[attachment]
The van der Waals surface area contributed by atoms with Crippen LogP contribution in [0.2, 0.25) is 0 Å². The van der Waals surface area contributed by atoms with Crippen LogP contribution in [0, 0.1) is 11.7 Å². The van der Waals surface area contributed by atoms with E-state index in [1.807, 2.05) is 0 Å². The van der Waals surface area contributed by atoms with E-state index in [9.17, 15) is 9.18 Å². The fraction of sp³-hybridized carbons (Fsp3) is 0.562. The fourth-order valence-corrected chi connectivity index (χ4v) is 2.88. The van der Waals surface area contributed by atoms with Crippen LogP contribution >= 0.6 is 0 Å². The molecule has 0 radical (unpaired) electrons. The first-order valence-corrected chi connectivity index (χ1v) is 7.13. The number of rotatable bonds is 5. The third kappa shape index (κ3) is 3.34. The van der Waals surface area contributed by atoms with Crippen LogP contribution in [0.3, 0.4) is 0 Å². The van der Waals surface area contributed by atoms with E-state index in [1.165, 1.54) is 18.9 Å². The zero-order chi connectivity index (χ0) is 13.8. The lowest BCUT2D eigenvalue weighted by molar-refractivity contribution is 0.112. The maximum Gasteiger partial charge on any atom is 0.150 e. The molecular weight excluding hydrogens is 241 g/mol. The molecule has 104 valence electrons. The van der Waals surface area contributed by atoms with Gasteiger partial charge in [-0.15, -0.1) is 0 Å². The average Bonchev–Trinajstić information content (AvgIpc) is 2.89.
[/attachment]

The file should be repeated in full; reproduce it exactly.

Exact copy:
The van der Waals surface area contributed by atoms with Crippen LogP contribution in [0.2, 0.25) is 0 Å². The van der Waals surface area contributed by atoms with Crippen LogP contribution in [0, 0.1) is 11.7 Å². The van der Waals surface area contributed by atoms with E-state index in [1.807, 2.05) is 0 Å². The van der Waals surface area contributed by atoms with E-state index in [9.17, 15) is 9.18 Å². The fraction of sp³-hybridized carbons (Fsp3) is 0.562. The fourth-order valence-corrected chi connectivity index (χ4v) is 2.88. The van der Waals surface area contributed by atoms with Crippen LogP contribution >= 0.6 is 0 Å². The molecule has 0 radical (unpaired) electrons. The first-order valence-corrected chi connectivity index (χ1v) is 7.13. The number of rotatable bonds is 5. The third kappa shape index (κ3) is 3.34. The van der Waals surface area contributed by atoms with Crippen LogP contribution in [0.3, 0.4) is 0 Å². The van der Waals surface area contributed by atoms with E-state index in [1.165, 1.54) is 18.9 Å². The zero-order chi connectivity index (χ0) is 13.8. The lowest BCUT2D eigenvalue weighted by molar-refractivity contribution is 0.112. The maximum Gasteiger partial charge on any atom is 0.150 e. The molecular weight excluding hydrogens is 241 g/mol. The molecule has 104 valence electrons. The van der Waals surface area contributed by atoms with Gasteiger partial charge in [-0.15, -0.1) is 0 Å². The average Bonchev–Trinajstić information content (AvgIpc) is 2.89.